A survey of 4,000 adults revealed that static activity, such as strength training, had stronger links to reduced risk of cardiovascular diseases than dynamic activity, such as walking and cycling.
The researchers point out, however, that any amount of either kind of exercise brings benefits, and that it is probably better to do both than to increase either.
Recommended amounts and type of exercise
According to the AHA, guidelines recommend that adults in the United States should be physically active for at least 150 minutes each week.
This activity should consist of at least 150 minutes of moderate-intensity or 75 minutes per week of vigorous-intensity aerobic exercise, or a combination. It is better to spread the exercise across the week than complete it all in 1 or 2 days.
The guidelines also advise doing exercise that strengthens the muscles, such as resistance or weight training. People should do this on at least 2 days per week.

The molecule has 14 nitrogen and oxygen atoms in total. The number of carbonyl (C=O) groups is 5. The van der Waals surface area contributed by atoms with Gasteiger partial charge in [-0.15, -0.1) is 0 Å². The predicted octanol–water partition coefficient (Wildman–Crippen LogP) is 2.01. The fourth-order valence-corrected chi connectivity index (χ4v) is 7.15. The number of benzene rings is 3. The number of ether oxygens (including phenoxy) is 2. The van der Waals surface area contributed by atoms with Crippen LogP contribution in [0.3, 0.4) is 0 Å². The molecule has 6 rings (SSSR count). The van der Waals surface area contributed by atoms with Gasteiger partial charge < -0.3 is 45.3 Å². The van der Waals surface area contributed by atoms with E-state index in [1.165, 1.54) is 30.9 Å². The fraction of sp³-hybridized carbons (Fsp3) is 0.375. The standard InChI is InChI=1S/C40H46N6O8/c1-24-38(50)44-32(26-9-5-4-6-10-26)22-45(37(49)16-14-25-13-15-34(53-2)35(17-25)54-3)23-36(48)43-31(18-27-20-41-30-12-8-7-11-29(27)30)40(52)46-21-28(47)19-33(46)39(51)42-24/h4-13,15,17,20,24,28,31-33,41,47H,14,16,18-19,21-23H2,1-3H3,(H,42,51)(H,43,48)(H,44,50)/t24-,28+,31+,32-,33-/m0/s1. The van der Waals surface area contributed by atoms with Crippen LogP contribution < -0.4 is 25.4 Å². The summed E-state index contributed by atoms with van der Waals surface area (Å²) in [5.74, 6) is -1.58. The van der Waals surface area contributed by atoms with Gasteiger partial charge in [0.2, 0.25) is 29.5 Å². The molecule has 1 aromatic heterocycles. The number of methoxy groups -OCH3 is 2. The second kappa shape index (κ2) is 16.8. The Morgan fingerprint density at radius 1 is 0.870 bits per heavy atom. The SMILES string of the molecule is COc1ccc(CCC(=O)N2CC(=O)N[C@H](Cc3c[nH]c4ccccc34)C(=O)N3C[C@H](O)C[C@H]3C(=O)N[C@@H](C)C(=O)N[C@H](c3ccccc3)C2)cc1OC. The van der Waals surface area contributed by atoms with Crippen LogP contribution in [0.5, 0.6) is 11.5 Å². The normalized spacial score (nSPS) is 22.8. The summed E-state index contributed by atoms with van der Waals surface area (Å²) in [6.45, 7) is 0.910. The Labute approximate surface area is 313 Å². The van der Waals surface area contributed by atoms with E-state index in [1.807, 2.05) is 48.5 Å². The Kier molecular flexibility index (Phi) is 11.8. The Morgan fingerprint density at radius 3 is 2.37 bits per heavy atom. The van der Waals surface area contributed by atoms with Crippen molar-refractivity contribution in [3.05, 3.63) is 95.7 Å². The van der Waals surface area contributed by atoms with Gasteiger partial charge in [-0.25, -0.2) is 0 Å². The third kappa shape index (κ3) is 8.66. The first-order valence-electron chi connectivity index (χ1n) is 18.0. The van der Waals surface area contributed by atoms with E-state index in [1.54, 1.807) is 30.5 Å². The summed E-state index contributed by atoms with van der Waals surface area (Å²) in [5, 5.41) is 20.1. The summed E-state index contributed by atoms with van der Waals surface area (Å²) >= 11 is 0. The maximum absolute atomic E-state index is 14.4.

Even greater benefits accrue from 300 minutes of exercise per week, says the AHA. They also recommend breaking up prolonged bouts of sitting — even getting up and doing some light activity is better than just sitting, they add.
National Institutes of Health (NIH), advises older adults to do four types of exercise:
- Endurance, or aerobic, exercises that increase breathing and raise heart rate.
- Strength, or resistance, exercises that strengthen major muscle groups in the upper and lower body and improve their function.
- Balance exercises to reduce the risk of falls and the disabilities that they can cause.
- Flexibility exercises that stretch the body and increase a person’s range of movement.
Aerobic activity includes walking, jogging, cycling, swimming, gardening and all forms of sports, such as golf, tennis, and volleyball.
Push-ups, static rowing, resistance training, dips, arm, and leg raises, and hand grips are all examples of strength-building exercises.
Practicing Tai Chi and yoga can improve balance and flexibility as can simple exercises that involve the use of the body or everyday objects, such as a chair.
Only around 1 in 5 adults and teens in the U.S. meet the recommended 150 minutes per week of “heart-pumping” activity. With this in mind, perhaps the more pressing message is that clinicians should encourage people to “exercise regardless.”
Dr. Maia P. Smith